[16 September 2004]
John Wilkes Booze is what happens when some college kids from Bloomington, Indiana decide to seek out new revolutionary heroes and scribble righteous garage tunes about ‘em. Five Pillars of Soul is a condensed and resequenced compilation of five EPs from 2002, each one devoted to a different pillar of soul: Melvin van Peebles, Tania Hearst, Albert Ayler, Marc Bolan, and Yoko Ono. As you can see, their choices test the limits of the word “pillar”, and the garrulous CD booklet which accompanies these collected works is absolutely necessary for figuring out what the band’s going on about. In the end, you’ll dig it, and the booklet alone is worth the purchase.
At last headcount, John Wilkes Booze has six members, including an organist and two guitarists who also double on alto sax. The sound they make is striking: fast and furious swells of hooky noise interspersed with sound clips and melodic (and/or harmonic) tags from their inspirations. Singer Seth Mahern pins all this down with his odd quavering girly-boy voice (imagine a breathless Daniel Johnson peddling a bike uphill after taking two hits of trucker speed), and really, all the album’s content sorta gets channeled through that singular adenoidal voicebox. Not sure if Ahern also penned the tunes and typed up the booklet, but it wouldn’t surprise me.
The standout tracks are the ones which sound like a revolution, noisy bursts of pent-up enthusiasm drawing weird energy from the fugitives, screenplays, and mystics of the early seventies. “Sweetback’s Gonna Make It”, with its Stax-Volt bass riff and Ahern spurring his soul-pillar to keep that black hero running until the hyperspeed drum solo roars into view, is not only a concise summary of the interminable second half of Melvin van Peebles’ baadasss flick, but also a great new garage nugget to toss onto the heap. Even better is the chaotic “Spotlight” (“never wanted to be in the spotlight”), which begins with a fuzzy Sabbath-style riff (!), lurches quickly into squiggly noise and ranting, then descends into a coda during which the band seems to jam noisily for at least three straight minutes. Breathtaking.
Best of all is “White Guilt” (“I got it!”), a hilariously righteous gun-packin’ debutante-inhabitin’ call’n'response rocker which utterly dominates the tracklisting for two reasons: (1) there is more musky-scented soul packed into these 150 noisy seconds than I’ve heard anywhere so far this year, and (2) despite the name-dropping of H. Rap Brown and Albert Ayler, the song is really a loving tribute to the Symbionese Liberation Front, whose ideology was—according to John Wilkes Booze—the very essence of soul. Seriously, these boys from Bloomington have created something very strange, groovy, and new in “White Guilt”. Check it out!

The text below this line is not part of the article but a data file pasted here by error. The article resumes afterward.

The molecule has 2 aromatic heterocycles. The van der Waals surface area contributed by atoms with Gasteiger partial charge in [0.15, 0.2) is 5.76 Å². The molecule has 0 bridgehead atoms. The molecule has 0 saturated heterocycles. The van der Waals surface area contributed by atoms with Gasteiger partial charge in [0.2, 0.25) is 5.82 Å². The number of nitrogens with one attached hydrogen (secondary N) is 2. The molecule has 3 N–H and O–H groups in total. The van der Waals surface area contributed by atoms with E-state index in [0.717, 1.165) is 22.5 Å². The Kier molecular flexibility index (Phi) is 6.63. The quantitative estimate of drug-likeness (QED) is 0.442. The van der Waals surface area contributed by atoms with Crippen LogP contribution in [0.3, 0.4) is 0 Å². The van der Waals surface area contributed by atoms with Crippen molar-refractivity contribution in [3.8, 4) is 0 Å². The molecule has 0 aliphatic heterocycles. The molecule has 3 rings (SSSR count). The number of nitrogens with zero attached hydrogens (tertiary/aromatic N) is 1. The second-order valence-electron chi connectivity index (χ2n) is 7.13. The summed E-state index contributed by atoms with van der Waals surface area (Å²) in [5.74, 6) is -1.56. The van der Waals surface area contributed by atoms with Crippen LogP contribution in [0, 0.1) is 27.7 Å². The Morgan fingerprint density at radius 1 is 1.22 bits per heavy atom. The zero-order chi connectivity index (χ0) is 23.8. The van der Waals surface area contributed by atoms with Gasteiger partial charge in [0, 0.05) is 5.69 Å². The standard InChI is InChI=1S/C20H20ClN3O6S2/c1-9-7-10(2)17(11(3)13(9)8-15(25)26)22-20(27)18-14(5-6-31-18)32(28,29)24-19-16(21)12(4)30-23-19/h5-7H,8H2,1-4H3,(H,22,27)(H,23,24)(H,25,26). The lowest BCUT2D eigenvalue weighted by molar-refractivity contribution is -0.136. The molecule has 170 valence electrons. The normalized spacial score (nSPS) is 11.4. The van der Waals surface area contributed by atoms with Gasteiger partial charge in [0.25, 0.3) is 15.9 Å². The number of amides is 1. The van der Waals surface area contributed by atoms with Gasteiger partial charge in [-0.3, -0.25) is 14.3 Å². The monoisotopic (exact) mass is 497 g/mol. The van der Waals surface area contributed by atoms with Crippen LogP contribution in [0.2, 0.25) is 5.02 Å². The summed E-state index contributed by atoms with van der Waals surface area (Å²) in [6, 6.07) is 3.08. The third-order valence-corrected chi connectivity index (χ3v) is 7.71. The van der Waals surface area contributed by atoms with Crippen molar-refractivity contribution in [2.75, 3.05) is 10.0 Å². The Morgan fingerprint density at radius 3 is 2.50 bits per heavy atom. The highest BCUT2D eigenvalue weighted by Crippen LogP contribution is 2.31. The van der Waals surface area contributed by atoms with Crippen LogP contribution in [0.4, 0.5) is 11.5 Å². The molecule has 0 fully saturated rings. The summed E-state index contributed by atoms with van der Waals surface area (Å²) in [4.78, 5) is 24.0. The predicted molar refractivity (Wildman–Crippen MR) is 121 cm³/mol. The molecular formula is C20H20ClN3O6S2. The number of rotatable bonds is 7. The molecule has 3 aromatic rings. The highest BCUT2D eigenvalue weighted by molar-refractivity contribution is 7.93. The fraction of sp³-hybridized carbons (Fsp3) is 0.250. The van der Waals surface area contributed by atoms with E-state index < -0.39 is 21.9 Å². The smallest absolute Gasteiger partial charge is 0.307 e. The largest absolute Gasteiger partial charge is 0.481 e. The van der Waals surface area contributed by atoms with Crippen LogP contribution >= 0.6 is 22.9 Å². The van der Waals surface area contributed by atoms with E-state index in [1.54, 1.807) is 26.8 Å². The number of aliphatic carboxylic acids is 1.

The album ain’t perfect though. “Yoko Save Rock ‘n’ Roll” is a great-sounding tune, but c’mon! If Yoko really saved rock and roll then her muse John wouldn’t've put out such a piss-stream of shite solo albums after Imagine, am I right? Or maybe the song is referring specifically to Lennon’s covers album Rock and Roll, in which case I bet it’s still wrong.
Anyway, Five Pillars of Soul grinds to a halt at two key points: “Mark Bolan Makes Me Want to Fuck, Part II”, and “Academy Flight Song”. Both of these tunes are tributes to Marc Bolan, the most dubious of their soul-pillar selections, and they are equally daft and unlistenable (which is doubly frustrating since they have such cool titles). Basically, you get psychedelic noodling combined with some communal joke-vocals, which sound like grade-schoolers in Halloween ghost-costumes moaning about the cardboard gravestone and then cracking up. I should add that, although the liner notes make a good case for each of the other four pillars of soul, they lose the plot with Marc Bolan. Apparently he deserves to be a pillar of soul because he stayed in the Hotel Montana with a man who claimed to be a wizard, and then penned a lyric about “unicorns in virgin greens”. Something like that. Anyway, perhaps it’s all an elaborate in-joke, in which case those two songs still suck.
In the end, if you disconnect from the specific content and immerse yourself in the band’s noisy fetishizing of early-seventies revolutionaries, you end up with a primo groovy experience. Hell, if John Wilkes Booze manages to channel that enthusiasm for culture-jamming heroes, and focuses it on what’s going down in the world now, they could really be a threat, and a national treasure. Why stay underground, boys? Flash that piece!